Purusha and Chaitya Purusha in brief and in our lives
Purusha is a Sanskrit word that in our ordinary lives corresponds to the conscious person. It is in the background of our mind, our feelings and our emotions. It has various levels and aspects depending on the development operating in a being but in general he is the ‘witness’. Everything is reflected in the Purusha. He is this person who looks at himself, talking, being moved, suffering, desiring, enjoying.
For those who practice mindfulness meditation, he is the quiet and observant person developed with the habit of meditating and who also achieves and installs a semblance of peace and mastery of his life. It is as well the ‘special-seeing’ (special :Vi, seeing : Passana) or 'insignt' in the tradition of Buddhist meditation. As a general rule, it is the observer, who, if reinforced, allows us to 'manage' our lives with serenity.
Chaitya Purusha is the form of the conscious being above described but related to the soul, with our Divine spark, it is the true and central being, located within the background as well, in the middle of the chest, no bigger than the thumb, say the Upanishads (Vedanta). When we, during a meditation, focus on this spot, for example by using an image, a light, a candle or other positive things, one can develop in us the essential being and make it come at the foreground of our being, thus becoming a guide in our life, provided perseverance ... a lot of perseverance. At some point or another, perhaps even at the beginning of our general practice of peaceful concentration, we will feel this little pressure in the middle of the chest, it can go along later, and first of all non-permanently, with a confidence, or a feeling of well-being, a joy, a capacity for contemplation, or all of them if a spiritual practice is developed. That is, if an inner intensity develops in this direction.
Chaitya Purusha lies in everybody, but expressed differently and with diverses intensities from one individual to another. In general it influences us throughout our normal life - if there is something such as 'normal' life. Mentally first, infusing a need for honesty in our judgments, our thoughts, emotionally, sentimentally, trying for instance to instill in them a magnanimity of spirit, or by growing affection, love and physically in this need to take care of our body.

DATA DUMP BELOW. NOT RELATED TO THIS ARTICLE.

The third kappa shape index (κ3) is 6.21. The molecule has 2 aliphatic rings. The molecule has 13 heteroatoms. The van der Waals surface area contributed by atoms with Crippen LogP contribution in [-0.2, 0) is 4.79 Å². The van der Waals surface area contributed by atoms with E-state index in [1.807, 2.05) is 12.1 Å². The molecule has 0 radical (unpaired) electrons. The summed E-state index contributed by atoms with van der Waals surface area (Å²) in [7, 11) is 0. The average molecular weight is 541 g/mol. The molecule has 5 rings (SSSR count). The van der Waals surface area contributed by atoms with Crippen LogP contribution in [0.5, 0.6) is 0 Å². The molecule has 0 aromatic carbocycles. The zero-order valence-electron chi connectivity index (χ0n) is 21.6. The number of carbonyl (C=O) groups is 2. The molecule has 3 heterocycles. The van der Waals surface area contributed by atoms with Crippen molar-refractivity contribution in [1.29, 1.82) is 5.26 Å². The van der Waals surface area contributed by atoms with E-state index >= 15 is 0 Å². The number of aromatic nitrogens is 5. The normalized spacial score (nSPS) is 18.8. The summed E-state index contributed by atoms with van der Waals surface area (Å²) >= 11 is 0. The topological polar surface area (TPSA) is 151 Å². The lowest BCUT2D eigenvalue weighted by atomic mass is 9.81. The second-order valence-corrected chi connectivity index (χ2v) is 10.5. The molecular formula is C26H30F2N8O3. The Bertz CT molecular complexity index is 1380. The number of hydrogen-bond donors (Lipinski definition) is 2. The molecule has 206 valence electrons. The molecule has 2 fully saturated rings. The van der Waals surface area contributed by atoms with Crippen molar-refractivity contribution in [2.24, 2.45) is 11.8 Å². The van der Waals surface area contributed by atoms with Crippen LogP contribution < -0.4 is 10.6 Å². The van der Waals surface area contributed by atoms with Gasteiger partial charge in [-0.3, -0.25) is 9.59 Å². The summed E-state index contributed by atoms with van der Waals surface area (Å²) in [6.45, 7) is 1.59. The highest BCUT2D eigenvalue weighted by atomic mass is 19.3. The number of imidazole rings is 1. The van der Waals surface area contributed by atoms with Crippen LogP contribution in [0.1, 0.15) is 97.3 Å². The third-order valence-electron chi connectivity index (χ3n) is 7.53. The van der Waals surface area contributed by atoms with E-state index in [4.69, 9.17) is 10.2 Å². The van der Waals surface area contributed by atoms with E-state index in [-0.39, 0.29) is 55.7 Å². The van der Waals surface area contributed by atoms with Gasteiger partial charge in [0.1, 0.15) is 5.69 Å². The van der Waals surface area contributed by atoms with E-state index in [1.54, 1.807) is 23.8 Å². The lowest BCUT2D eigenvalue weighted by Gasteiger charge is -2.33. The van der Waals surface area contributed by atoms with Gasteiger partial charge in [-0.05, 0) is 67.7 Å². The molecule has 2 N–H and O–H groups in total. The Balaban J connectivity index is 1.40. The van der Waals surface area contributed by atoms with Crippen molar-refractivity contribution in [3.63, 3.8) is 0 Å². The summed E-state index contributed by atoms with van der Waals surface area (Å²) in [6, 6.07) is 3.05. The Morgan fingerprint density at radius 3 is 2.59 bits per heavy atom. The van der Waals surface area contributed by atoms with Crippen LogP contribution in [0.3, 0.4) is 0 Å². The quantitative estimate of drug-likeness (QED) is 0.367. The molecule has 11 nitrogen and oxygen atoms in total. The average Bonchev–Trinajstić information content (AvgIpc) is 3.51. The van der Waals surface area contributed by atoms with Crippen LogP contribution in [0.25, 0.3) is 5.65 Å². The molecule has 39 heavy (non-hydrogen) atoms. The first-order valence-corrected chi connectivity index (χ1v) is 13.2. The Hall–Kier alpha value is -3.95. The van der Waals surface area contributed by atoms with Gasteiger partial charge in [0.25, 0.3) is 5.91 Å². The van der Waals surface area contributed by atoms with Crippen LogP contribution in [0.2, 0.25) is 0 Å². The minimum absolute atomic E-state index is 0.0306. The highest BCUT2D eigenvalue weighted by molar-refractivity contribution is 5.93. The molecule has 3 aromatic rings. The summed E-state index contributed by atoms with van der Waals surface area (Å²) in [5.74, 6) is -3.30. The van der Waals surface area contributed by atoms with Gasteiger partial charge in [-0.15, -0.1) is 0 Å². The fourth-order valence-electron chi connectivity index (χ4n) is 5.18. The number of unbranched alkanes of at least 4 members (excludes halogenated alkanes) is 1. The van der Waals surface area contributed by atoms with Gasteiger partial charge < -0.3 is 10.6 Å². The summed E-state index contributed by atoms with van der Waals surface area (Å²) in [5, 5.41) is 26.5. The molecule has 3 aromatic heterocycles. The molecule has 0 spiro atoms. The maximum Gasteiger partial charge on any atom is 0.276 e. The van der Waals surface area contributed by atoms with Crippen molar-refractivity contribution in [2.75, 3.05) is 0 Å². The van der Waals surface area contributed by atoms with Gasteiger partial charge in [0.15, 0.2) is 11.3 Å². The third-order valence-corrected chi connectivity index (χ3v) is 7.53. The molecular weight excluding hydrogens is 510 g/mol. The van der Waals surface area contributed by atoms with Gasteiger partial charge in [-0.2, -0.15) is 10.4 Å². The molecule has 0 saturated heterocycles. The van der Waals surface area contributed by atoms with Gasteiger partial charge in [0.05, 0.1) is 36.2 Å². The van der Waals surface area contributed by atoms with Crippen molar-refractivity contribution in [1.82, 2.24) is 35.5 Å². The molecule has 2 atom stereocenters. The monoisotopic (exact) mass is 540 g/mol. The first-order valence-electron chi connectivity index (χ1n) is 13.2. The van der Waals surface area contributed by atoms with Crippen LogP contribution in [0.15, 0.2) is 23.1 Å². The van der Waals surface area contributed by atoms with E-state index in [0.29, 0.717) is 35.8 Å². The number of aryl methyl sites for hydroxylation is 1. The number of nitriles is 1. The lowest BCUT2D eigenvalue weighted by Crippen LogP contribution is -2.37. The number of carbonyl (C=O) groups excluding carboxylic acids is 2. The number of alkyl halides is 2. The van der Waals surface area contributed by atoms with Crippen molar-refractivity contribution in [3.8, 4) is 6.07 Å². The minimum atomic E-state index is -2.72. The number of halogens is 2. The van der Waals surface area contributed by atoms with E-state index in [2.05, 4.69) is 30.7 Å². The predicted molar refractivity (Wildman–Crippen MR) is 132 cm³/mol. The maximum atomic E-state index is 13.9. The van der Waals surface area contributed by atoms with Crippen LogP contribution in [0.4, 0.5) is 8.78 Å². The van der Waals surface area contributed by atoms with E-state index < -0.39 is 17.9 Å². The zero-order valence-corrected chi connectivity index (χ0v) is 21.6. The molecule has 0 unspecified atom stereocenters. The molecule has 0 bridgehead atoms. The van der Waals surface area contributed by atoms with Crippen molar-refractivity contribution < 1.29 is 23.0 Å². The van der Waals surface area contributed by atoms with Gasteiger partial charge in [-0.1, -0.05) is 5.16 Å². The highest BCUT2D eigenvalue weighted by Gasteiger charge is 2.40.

It will express itself as the 'heart', full of gratitude in the christian or the muslim. For an agnostic, an atheist, a buddhist, it can be altruism, compassion, being turned to beautiful things, and harmony (which obviously does not mean that the religious people do not possess such qualities, and that the others do not express gratitude, I mention inclinations and characteristics, that one may say are just clichés, I agree but its for the sake of clarity). In its candid and pure form, it is, among babies, this spontaneous joy which one wonders where it comes from when it expresses itself in a cry of joy without anything around the little being seeming to have provoked it . Later, the child, cruel by ignorance, or angry at times, will instinctively have healthy reactions that many adults have lost: they will not be fooled by misbehavior, sensitive to the suffering of the other , naturally happy. I do not mean that adults will have permanently lost these qualities but most of the time the central and true being will be covered by concepts and mental ideas received in their education and upbringings. Or, else, have experienced painful events or sometimes even have been abused, if not mistreated, which will confuse them and veil the true being. And, having personally experienced it, I can say that puberty and adolescence are often these worst moments of perdition. Later, most of us begin to build this true central being - the psychic being, according to Sri Aurobindo - a term that I find difficult to use, because the psychic word defined nowadays elements rather related to the psychology having nothing to do with it - with the help, or not, religious, spiritual, therapeutic, etc. When it 'works' quite consciously it accelerates the process of inner and, by extension, external development of the individual.